The cerebral cortex is arguably the brain area that underwent the most profound transformations in vertebrate brain evolution. The expansion of the cerebral cortex in mammals was accompanied by an explosion of neuronal diversity. To discover general principles underlying the evolution of neuron types and circuits, we study the simple cerebral cortices of non-mammalian vertebrates. Our recent work has focused on the Spanish newt Pleurodeles waltl, a species with a key phylogenetic position in the vertebrate tree. We are investigating the neuroanatomy, cell type composition, and function of the Pleurodeles brain using a combination of modern neuroscience tools.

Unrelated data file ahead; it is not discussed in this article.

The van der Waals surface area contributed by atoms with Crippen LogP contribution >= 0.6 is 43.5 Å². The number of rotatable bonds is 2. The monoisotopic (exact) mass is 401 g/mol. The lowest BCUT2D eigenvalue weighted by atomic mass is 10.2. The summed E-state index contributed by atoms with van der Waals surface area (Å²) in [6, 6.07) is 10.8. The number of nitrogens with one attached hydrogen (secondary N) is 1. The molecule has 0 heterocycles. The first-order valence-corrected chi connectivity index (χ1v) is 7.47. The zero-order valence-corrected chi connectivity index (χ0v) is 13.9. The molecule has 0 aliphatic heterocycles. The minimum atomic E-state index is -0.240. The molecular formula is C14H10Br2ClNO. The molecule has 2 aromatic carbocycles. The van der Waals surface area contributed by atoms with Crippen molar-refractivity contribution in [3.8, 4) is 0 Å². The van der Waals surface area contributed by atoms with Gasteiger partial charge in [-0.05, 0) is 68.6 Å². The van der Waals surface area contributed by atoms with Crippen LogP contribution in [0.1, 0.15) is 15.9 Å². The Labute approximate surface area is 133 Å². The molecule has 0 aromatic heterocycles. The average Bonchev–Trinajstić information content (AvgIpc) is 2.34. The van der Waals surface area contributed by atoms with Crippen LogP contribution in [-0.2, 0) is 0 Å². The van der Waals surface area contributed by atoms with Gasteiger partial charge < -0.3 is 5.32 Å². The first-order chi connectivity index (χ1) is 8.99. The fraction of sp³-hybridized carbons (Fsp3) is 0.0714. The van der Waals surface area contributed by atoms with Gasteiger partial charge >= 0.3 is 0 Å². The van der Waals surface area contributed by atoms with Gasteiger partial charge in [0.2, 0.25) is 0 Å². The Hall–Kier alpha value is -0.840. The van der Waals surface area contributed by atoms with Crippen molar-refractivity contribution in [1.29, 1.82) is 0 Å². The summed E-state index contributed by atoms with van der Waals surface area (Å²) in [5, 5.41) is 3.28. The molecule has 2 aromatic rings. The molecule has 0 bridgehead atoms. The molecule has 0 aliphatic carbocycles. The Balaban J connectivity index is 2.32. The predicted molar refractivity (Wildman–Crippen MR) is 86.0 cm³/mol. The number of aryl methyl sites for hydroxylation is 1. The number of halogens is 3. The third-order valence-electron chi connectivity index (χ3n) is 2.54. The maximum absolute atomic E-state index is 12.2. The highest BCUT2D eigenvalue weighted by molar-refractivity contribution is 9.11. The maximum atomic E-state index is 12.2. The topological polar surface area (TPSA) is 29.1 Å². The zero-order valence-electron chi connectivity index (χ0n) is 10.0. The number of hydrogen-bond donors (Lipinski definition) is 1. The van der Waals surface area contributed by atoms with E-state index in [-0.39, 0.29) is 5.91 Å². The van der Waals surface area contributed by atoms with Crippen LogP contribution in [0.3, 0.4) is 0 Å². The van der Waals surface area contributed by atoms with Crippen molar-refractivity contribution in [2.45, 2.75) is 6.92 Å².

Our work on amphibians and reptiles indicates that the cerebral cortex of ancestral tetrapods was layered, with two main classes of neurons with distinct laminar positions, molecular identities, and long-range projections. In salamanders, these two layers are generated sequentially from multipotent progenitors in an outside-in sequence. We propose that in mammals new types of pyramidal neurons evolved from these two ancestral classes by diversification, through the emergence of novel gene regulatory interactions during neuronal differentiation.
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